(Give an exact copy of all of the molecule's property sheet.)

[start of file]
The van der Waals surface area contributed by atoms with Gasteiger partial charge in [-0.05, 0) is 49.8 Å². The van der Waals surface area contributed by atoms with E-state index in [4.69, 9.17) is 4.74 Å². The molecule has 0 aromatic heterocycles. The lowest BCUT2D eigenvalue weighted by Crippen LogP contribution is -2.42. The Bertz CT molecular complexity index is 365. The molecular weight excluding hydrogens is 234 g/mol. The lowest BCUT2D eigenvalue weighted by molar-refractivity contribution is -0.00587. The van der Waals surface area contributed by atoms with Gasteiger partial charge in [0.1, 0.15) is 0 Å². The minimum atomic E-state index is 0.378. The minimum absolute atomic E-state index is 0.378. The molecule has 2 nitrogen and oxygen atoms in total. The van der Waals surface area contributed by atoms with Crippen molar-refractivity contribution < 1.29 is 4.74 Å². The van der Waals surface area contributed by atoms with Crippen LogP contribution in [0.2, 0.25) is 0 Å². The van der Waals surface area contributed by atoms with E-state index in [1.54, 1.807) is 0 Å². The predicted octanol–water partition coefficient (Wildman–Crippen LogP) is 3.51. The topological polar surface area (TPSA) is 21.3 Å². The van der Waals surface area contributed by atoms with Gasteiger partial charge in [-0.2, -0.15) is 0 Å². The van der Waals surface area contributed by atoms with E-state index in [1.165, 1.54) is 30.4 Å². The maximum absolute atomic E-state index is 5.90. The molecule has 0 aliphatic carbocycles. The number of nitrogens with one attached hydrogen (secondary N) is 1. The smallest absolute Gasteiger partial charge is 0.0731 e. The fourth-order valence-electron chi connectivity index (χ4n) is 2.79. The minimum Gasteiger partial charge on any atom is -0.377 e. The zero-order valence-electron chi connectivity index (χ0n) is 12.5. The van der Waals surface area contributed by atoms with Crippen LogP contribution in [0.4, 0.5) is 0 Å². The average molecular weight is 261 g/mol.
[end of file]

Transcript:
The van der Waals surface area contributed by atoms with Gasteiger partial charge in [-0.05, 0) is 49.8 Å². The van der Waals surface area contributed by atoms with E-state index in [4.69, 9.17) is 4.74 Å². The molecule has 0 aromatic heterocycles. The lowest BCUT2D eigenvalue weighted by Crippen LogP contribution is -2.42. The Bertz CT molecular complexity index is 365. The molecular weight excluding hydrogens is 234 g/mol. The lowest BCUT2D eigenvalue weighted by molar-refractivity contribution is -0.00587. The van der Waals surface area contributed by atoms with Gasteiger partial charge in [0.1, 0.15) is 0 Å². The minimum atomic E-state index is 0.378. The minimum absolute atomic E-state index is 0.378. The molecule has 2 nitrogen and oxygen atoms in total. The van der Waals surface area contributed by atoms with Crippen molar-refractivity contribution < 1.29 is 4.74 Å². The van der Waals surface area contributed by atoms with Crippen LogP contribution in [0.2, 0.25) is 0 Å². The van der Waals surface area contributed by atoms with E-state index in [1.54, 1.807) is 0 Å². The predicted octanol–water partition coefficient (Wildman–Crippen LogP) is 3.51. The topological polar surface area (TPSA) is 21.3 Å². The van der Waals surface area contributed by atoms with Gasteiger partial charge in [-0.2, -0.15) is 0 Å². The van der Waals surface area contributed by atoms with E-state index in [1.165, 1.54) is 30.4 Å². The maximum absolute atomic E-state index is 5.90. The molecule has 0 aliphatic carbocycles. The number of nitrogens with one attached hydrogen (secondary N) is 1. The smallest absolute Gasteiger partial charge is 0.0731 e. The fourth-order valence-electron chi connectivity index (χ4n) is 2.79. The minimum Gasteiger partial charge on any atom is -0.377 e. The zero-order valence-electron chi connectivity index (χ0n) is 12.5. The van der Waals surface area contributed by atoms with Crippen LogP contribution in [0.4, 0.5) is 0 Å². The average molecular weight is 261 g/mol.